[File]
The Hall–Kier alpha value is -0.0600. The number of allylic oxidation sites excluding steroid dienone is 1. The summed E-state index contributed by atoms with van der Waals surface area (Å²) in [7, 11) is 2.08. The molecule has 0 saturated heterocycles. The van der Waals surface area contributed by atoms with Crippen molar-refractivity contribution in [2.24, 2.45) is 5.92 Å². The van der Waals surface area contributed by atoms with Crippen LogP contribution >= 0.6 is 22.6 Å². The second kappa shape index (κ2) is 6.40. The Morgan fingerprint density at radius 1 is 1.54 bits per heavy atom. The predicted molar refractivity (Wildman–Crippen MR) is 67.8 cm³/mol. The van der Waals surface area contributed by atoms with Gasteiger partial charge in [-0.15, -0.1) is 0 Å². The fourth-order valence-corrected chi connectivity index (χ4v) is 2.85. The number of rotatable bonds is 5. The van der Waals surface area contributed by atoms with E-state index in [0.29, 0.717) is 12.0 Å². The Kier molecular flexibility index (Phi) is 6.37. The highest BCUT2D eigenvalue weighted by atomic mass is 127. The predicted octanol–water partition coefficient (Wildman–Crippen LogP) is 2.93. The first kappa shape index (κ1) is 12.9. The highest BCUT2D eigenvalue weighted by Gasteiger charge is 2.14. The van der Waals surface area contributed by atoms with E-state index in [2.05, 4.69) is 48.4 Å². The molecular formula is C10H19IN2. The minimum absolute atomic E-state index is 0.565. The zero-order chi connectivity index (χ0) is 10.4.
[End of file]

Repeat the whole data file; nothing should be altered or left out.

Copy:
The Hall–Kier alpha value is -0.0600. The number of allylic oxidation sites excluding steroid dienone is 1. The summed E-state index contributed by atoms with van der Waals surface area (Å²) in [7, 11) is 2.08. The molecule has 0 saturated heterocycles. The van der Waals surface area contributed by atoms with Crippen molar-refractivity contribution in [2.24, 2.45) is 5.92 Å². The van der Waals surface area contributed by atoms with Crippen LogP contribution >= 0.6 is 22.6 Å². The second kappa shape index (κ2) is 6.40. The Morgan fingerprint density at radius 1 is 1.54 bits per heavy atom. The predicted molar refractivity (Wildman–Crippen MR) is 67.8 cm³/mol. The van der Waals surface area contributed by atoms with Gasteiger partial charge in [-0.15, -0.1) is 0 Å². The fourth-order valence-corrected chi connectivity index (χ4v) is 2.85. The number of rotatable bonds is 5. The van der Waals surface area contributed by atoms with E-state index in [0.29, 0.717) is 12.0 Å². The Kier molecular flexibility index (Phi) is 6.37. The highest BCUT2D eigenvalue weighted by atomic mass is 127. The predicted octanol–water partition coefficient (Wildman–Crippen LogP) is 2.93. The first kappa shape index (κ1) is 12.9. The highest BCUT2D eigenvalue weighted by Gasteiger charge is 2.14. The van der Waals surface area contributed by atoms with E-state index in [2.05, 4.69) is 48.4 Å². The molecular formula is C10H19IN2. The minimum absolute atomic E-state index is 0.565. The zero-order chi connectivity index (χ0) is 10.4.